How Historically Accurate Is The Movie First Man?

It is no small thing to be cast as one of the most recognizable figures in the history of space exploration. In 2018 Ryan Gosling (above) found himself in that position when he was cast as astronaut Neil Armstrong in "First Man." As has been the case with many biopics, he and director Damien Chazelle could have gone their own way with the portrayal, cutting corners for the sake of condensing eight years of historical bullet points into the runtime (via Smithsonian Air and Space). 

Instead, the two stuck to the descriptions of Armstrong and his personal history laid out in his biography, written by James R. Hansen, making for a performance that is remarkably faithful to the real person (per "First Man: The Life of Neil Armstrong"). What Armstrong was like as person is as much a core element of the film as the surrounding history, and according to Armstrong's son Mark, Chazelle's efforts led to a very good (albeit not perfect) representation of the astronaut and the years leading up to his moment in history (via WCPO).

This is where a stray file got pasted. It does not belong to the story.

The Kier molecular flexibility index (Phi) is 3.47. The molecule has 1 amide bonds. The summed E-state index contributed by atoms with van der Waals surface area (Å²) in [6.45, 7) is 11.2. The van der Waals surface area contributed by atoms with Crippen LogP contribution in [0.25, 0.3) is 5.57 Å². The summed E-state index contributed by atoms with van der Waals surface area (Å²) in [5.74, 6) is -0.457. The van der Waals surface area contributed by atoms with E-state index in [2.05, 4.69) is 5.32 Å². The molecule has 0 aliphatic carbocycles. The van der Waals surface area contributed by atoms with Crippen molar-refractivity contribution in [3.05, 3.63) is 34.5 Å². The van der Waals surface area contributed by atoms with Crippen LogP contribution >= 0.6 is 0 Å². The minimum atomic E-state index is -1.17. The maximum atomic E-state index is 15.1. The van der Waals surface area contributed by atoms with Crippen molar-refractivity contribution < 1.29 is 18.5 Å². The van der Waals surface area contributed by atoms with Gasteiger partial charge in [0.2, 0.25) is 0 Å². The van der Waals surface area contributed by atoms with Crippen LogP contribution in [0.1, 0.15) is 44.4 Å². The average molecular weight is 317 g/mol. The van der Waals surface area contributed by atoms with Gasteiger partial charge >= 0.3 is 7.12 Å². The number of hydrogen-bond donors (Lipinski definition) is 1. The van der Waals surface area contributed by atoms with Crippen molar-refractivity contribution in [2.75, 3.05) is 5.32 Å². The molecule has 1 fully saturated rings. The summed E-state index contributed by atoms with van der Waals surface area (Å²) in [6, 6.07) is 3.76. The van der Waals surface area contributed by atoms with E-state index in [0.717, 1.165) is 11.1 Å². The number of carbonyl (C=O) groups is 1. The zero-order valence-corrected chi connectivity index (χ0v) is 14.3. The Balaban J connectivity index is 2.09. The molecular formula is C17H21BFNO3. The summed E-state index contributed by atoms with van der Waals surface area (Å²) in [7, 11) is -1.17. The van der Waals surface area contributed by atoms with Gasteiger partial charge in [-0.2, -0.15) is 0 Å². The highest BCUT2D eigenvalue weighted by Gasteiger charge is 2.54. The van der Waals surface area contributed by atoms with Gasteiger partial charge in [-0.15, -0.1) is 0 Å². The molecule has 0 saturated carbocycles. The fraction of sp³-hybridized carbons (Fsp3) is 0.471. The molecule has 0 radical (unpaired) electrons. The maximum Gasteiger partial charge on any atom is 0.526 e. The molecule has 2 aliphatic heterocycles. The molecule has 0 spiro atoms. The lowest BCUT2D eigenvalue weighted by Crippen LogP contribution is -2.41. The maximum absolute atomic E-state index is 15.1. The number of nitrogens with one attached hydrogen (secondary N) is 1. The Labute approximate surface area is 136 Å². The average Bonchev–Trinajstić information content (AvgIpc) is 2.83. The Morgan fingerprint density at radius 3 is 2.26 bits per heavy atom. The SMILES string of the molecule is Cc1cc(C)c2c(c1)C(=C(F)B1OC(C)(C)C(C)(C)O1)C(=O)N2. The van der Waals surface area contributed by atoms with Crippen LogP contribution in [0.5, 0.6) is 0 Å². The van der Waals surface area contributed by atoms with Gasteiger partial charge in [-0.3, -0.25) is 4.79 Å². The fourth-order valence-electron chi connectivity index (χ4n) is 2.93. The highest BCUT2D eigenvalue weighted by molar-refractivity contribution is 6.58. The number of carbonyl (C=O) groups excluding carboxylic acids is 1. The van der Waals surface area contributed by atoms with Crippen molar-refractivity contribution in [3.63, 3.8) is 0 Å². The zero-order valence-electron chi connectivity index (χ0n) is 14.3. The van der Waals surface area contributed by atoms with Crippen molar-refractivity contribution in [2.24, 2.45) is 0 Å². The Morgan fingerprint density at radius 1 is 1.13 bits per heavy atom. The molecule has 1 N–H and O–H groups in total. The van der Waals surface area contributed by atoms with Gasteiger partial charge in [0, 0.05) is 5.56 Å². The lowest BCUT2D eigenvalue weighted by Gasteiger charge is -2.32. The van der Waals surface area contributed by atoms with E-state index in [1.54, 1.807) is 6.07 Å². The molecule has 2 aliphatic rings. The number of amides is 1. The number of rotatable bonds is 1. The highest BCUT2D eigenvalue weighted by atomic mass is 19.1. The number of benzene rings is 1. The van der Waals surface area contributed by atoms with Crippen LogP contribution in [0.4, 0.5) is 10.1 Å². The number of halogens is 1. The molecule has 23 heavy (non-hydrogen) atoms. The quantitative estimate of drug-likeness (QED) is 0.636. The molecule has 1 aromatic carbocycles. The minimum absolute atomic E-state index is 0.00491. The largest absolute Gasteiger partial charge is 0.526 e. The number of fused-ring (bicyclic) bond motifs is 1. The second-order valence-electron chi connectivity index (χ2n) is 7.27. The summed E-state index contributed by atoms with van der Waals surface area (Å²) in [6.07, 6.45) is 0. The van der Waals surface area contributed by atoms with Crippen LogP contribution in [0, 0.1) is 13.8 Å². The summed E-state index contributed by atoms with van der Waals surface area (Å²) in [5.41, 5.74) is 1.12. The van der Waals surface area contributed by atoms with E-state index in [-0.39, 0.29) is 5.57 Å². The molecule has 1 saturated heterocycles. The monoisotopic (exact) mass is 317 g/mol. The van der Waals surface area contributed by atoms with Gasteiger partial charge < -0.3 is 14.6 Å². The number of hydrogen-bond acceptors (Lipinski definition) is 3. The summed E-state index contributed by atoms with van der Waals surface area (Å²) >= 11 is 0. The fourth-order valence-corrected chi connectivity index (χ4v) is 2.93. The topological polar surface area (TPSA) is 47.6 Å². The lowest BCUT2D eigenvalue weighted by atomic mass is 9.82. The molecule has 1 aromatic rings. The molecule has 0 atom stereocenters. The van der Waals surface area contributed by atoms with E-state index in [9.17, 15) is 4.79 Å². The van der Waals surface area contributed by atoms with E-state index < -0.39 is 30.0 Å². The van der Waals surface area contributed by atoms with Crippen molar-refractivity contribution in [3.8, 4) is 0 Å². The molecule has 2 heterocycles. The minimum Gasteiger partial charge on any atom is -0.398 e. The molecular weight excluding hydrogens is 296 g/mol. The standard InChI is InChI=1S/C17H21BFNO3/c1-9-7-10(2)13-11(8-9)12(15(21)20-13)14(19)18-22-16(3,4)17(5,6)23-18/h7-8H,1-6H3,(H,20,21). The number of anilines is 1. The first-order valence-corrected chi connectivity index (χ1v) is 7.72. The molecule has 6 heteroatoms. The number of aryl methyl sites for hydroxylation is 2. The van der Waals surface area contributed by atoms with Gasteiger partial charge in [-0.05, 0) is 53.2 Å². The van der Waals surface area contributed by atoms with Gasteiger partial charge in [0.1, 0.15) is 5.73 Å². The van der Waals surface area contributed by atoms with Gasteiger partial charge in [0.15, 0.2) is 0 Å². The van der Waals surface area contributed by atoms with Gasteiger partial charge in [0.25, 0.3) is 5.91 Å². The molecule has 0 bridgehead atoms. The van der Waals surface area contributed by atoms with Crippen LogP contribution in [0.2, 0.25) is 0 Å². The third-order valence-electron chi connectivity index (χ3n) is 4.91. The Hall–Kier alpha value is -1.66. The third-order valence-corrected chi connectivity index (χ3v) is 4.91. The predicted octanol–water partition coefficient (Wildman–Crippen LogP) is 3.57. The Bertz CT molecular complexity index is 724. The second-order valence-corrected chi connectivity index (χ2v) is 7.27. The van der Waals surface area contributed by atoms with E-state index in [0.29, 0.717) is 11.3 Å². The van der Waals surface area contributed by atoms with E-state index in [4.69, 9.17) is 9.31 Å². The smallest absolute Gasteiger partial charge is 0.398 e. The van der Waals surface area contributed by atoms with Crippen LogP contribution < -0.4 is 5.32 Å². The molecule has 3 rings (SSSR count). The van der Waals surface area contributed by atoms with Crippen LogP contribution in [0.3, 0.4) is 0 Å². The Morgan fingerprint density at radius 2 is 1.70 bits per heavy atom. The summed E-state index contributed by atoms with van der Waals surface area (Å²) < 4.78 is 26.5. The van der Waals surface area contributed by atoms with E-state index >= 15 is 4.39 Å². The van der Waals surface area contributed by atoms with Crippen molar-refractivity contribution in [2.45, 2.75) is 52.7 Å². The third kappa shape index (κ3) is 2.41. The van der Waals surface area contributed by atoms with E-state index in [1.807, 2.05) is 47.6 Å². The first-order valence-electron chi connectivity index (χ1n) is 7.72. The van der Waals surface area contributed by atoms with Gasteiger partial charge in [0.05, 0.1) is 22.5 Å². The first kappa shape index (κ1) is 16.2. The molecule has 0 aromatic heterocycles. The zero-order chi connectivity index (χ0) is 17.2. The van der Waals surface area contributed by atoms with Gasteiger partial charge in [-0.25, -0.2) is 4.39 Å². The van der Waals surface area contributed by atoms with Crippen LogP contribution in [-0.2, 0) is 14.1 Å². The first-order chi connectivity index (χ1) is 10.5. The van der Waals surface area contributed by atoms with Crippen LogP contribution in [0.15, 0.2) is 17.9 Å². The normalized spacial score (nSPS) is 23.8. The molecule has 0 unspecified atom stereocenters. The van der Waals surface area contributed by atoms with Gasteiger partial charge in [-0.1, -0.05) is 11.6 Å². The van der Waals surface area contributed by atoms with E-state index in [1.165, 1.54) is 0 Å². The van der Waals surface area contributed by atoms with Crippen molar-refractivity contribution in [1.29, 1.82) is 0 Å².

First Man does have fictitious moments, but overall is very accurate

"First Man" takes a look into many intimate and tragic details of Armstrong's private life, including songs he and his wife listened to, the loss of his daughter to cancer in 1962, the Armstrongs' near-fatal 1964 house fire, and a conversation with his sons regarding the fact that the revolutionary journey he was to undertake might cost him his life (via History vs Hollywood). That's not to say that his time on Earth training for the mission was much safer, as the movie recounts several accidents that he and his peers endured as well. 

Armstrong himself, for instance, was left remarkably unharmed after a simulation of the lunar landing ended in catastrophic failure and forced him to escape via parachute. The previous year, in 1967, the future of Armstrong and his fellow crewmates was already given a grim outlook by the deaths of the Apollo 1 crew, who could not escape their capsule after a fire engulfed its oxygen-rich interior (via The Verge). Despite the immense psychological and technical hurdles, Armstrong in real life and the film finally reached the moon in 1969. Unlike in the film, he likely did not leave his daughter's bracelet on the surface (via Slate).